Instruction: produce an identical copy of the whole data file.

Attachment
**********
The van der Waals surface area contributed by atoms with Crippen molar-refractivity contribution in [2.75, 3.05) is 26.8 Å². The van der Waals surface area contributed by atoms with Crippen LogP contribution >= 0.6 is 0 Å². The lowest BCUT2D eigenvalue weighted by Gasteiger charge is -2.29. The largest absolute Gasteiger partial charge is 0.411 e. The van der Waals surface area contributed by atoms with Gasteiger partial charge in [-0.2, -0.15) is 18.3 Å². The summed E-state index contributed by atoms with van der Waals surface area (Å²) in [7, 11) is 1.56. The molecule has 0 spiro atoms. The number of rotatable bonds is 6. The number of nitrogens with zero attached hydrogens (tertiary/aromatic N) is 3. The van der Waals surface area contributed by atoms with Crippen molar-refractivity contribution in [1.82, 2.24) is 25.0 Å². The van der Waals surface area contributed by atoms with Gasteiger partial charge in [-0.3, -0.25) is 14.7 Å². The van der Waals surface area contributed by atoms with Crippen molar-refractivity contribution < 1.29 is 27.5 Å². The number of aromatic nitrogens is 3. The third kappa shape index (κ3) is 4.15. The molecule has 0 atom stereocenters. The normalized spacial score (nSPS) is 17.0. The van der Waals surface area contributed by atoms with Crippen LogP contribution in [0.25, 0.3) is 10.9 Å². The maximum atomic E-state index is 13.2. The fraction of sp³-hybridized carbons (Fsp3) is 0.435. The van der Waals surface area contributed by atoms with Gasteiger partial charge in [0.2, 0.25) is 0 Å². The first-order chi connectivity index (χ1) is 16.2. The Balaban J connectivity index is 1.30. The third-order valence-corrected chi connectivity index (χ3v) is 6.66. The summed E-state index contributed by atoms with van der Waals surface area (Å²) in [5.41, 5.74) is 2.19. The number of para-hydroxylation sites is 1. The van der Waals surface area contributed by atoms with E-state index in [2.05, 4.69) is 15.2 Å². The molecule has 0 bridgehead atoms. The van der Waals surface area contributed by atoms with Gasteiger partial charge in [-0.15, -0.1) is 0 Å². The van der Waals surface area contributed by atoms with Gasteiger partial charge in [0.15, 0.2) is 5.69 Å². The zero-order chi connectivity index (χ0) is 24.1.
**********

The van der Waals surface area contributed by atoms with Crippen molar-refractivity contribution in [2.75, 3.05) is 26.8 Å². The van der Waals surface area contributed by atoms with Crippen LogP contribution >= 0.6 is 0 Å². The lowest BCUT2D eigenvalue weighted by Gasteiger charge is -2.29. The largest absolute Gasteiger partial charge is 0.411 e. The van der Waals surface area contributed by atoms with Gasteiger partial charge in [-0.2, -0.15) is 18.3 Å². The summed E-state index contributed by atoms with van der Waals surface area (Å²) in [7, 11) is 1.56. The molecule has 0 spiro atoms. The number of rotatable bonds is 6. The number of nitrogens with zero attached hydrogens (tertiary/aromatic N) is 3. The van der Waals surface area contributed by atoms with Crippen molar-refractivity contribution in [1.82, 2.24) is 25.0 Å². The van der Waals surface area contributed by atoms with Gasteiger partial charge in [-0.3, -0.25) is 14.7 Å². The van der Waals surface area contributed by atoms with Crippen molar-refractivity contribution < 1.29 is 27.5 Å². The number of aromatic nitrogens is 3. The third kappa shape index (κ3) is 4.15. The molecule has 0 atom stereocenters. The normalized spacial score (nSPS) is 17.0. The van der Waals surface area contributed by atoms with Crippen LogP contribution in [0.25, 0.3) is 10.9 Å². The maximum atomic E-state index is 13.2. The fraction of sp³-hybridized carbons (Fsp3) is 0.435. The van der Waals surface area contributed by atoms with Gasteiger partial charge in [0.2, 0.25) is 0 Å². The first-order chi connectivity index (χ1) is 16.2. The Balaban J connectivity index is 1.30. The third-order valence-corrected chi connectivity index (χ3v) is 6.66. The summed E-state index contributed by atoms with van der Waals surface area (Å²) in [5.41, 5.74) is 2.19. The number of para-hydroxylation sites is 1. The van der Waals surface area contributed by atoms with E-state index in [2.05, 4.69) is 15.2 Å². The molecule has 0 bridgehead atoms. The van der Waals surface area contributed by atoms with Gasteiger partial charge in [-0.15, -0.1) is 0 Å². The van der Waals surface area contributed by atoms with Gasteiger partial charge in [0.15, 0.2) is 5.69 Å². The zero-order chi connectivity index (χ0) is 24.1.